Things you can do right now to get more organized in your office

Things you can do right now to get more organized in your office

For many office workers, keeping a tidy workspace proves to be a daily challenge compounded by hefty workloads and back-to-back meetings. In fact, in one 2020 survey, 31 percent of respondents included “getting organized” on their New Year’s resolution list. The same survey found that 36 percent of workers 18 to 34 years old worried about others judging them for how organized they appear, and 22 percent thought their supervisors felt their organization and productivity skills could use some work.

But for other individuals, the root of desktop clutter—and the difficulty to focus on one task at a time—goes deeper than accidental piles of paper and a growing stack of empty coffee cups. These employees can be incredible company assets, but they may need a little help to stay on track, maintain an orderly workspace, and keep deadlines top of mind. When workers get and stay organized, they may decrease anxiety, cut down on time spent looking for important items, improve relationships with coworkers, and increase productivity.

To help you get organized, we’ve rounded up some of our favorite simple but effective office products that can help you feel empowered to do your best work.

Helpful tools to organize your workspace

Labeled receptacles

Whether you work from home or in an office, you’ll inevitably accumulate trash. Rather than collect a growing pile of sticky notes, snack wrappers, disposable coffee cups, and paperwork you no longer need, set up a duo or trio of easy-to-access bins for trash and recycling. You’ll likely want separate bins for trash and recycling and may consider a shredder bin for more sensitive paper waste. If your bins aren’t already labeled (many recycling bins feature a recycling logo), you may want to choose different colored bins or add helpful labels. Once you set up your waste and recycling system, be mindful of when you need to empty each bin to prevent unsightly—and potentially pungent—overflow.

Message boards

Sure, most workers have smartphones with note-taking, reminder, and calendar apps already built in. But sometimes those vital reminders vanish into the ether as they flee from sight (and mind). Keep your most important messages—be they appointment reminders, workflow steps, positive affirmations, or anything in between—on display with a bulletin board or dry-erase board. You can even opt for a combination cork and whiteboard or choose a dry-erase board with a monthly calendar built right in. Update and clear your boards on a weekly or biweekly basis so they don’t turn into clutter zones.

Things you can do right now to get more organized in your office

Calendars and planners

If dry-erase calendars aren’t your cup of tea, a paper calendar can help you keep tabs on each workday while providing the benefits of handwriting your events and tasks. For instance, research shows handwriting activates larger networks of the brain than typing and may be a superior option for learning and information recall. If you’re not the desk calendar type, you can also choose a more compact day planner with the option to add page refills at the start of a new year.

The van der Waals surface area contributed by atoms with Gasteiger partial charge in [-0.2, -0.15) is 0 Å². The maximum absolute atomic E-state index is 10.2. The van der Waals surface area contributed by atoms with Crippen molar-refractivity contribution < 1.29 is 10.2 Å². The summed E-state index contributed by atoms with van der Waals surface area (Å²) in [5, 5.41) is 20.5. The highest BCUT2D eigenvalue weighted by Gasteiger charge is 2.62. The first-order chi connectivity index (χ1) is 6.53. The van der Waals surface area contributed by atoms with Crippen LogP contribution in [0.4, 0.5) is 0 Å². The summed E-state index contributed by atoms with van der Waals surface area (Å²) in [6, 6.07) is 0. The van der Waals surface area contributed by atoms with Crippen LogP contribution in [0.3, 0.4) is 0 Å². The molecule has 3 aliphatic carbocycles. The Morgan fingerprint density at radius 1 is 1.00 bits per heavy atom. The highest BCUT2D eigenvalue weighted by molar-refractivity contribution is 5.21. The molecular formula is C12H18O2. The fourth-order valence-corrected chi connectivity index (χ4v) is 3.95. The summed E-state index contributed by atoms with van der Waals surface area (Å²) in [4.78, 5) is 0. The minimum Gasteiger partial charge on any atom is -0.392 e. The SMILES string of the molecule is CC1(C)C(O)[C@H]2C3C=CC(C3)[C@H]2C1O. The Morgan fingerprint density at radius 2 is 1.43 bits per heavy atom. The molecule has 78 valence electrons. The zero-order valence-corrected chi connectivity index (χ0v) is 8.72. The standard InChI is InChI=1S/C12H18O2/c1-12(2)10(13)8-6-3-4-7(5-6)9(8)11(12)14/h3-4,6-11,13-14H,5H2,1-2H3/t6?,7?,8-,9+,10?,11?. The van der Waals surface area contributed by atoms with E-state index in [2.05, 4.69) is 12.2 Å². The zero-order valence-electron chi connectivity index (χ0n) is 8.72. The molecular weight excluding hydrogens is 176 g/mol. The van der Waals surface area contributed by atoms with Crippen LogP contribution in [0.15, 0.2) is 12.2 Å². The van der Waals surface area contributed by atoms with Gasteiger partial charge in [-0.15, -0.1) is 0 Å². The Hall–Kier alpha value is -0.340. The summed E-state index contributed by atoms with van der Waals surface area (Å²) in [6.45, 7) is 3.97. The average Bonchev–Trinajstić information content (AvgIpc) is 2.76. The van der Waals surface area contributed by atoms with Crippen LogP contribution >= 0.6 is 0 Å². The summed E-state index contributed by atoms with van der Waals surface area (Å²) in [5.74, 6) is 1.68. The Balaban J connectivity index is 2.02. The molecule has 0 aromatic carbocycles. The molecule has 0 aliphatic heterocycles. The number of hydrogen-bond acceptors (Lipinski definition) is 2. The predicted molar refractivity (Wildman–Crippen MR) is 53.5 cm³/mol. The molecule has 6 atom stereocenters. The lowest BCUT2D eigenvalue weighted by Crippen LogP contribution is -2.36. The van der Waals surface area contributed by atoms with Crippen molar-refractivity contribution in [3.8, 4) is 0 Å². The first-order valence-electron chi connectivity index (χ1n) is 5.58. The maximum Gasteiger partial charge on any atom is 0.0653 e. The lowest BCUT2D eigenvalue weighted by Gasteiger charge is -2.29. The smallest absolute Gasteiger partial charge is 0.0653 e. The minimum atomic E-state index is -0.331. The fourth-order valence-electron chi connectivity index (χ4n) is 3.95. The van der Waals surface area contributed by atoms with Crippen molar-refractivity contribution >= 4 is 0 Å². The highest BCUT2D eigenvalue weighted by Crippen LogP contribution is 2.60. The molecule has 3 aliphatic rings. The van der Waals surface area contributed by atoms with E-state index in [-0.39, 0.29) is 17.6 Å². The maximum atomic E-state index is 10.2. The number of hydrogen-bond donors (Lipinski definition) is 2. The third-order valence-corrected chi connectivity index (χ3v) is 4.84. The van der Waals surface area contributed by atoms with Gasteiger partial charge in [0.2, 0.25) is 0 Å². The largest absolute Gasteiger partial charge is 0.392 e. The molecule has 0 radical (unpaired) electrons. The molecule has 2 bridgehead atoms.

Timer

A timer may not be the first item you think of regarding workplace organization. But when it comes to time management and meeting deadlines, timers can help you stay on task and take performance-boosting breaks at set intervals. Take, for instance, the Pomodoro technique. The idea is that by focusing on one task for a set period—and then completely taking the focus off that task during designated break periods—you’ll be much more productive and efficient. And while you could easily pull up a timer on your computer or phone, a handheld timer can help you concentrate even more by keeping digital distractions out of view.

Filing system

Depending on your line of work and how much paper you need to keep track of at any given time, you may be able to properly organize physical documents with a small, stackable desktop letter tray. Alternatively, you may need to invest in a filing cabinet to sort and secure important papers. Don’t forget to stock up on folders and labels to keep your files organized and easy to find. Once you settle on a filing system, consider which items you can scan (and then recycle the hard copies) and which ones you can shred.

Desk organizer

One of the most effective ways to clear productivity-hindering desktop clutter? Get yourself a desk organizer. If you have a desk drawer and a lot of supplies, you may opt for a drawer organizer for items you use once a week or once a month and a desktop organizer for daily-use items, including pens, pencils, scissors, hair ties, lip balm, reading glasses, your phone, and a phone charger. If you have multiple drawers in your desk, you may also be able to convert one into a charging station to free your desktop of unwieldy cords.

Conclusion

While these tools aren’t the be-all and end-all for office organization, investing in some tried-and-true decluttering supplies will be a helpful foundation to set you up for workplace success. One simple change—like hanging a whiteboard or sticking to a clearly labeled filing system—can help you get on track as you commit yourself to a more orderly workspace.

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Things you can do right now to get more organized in your office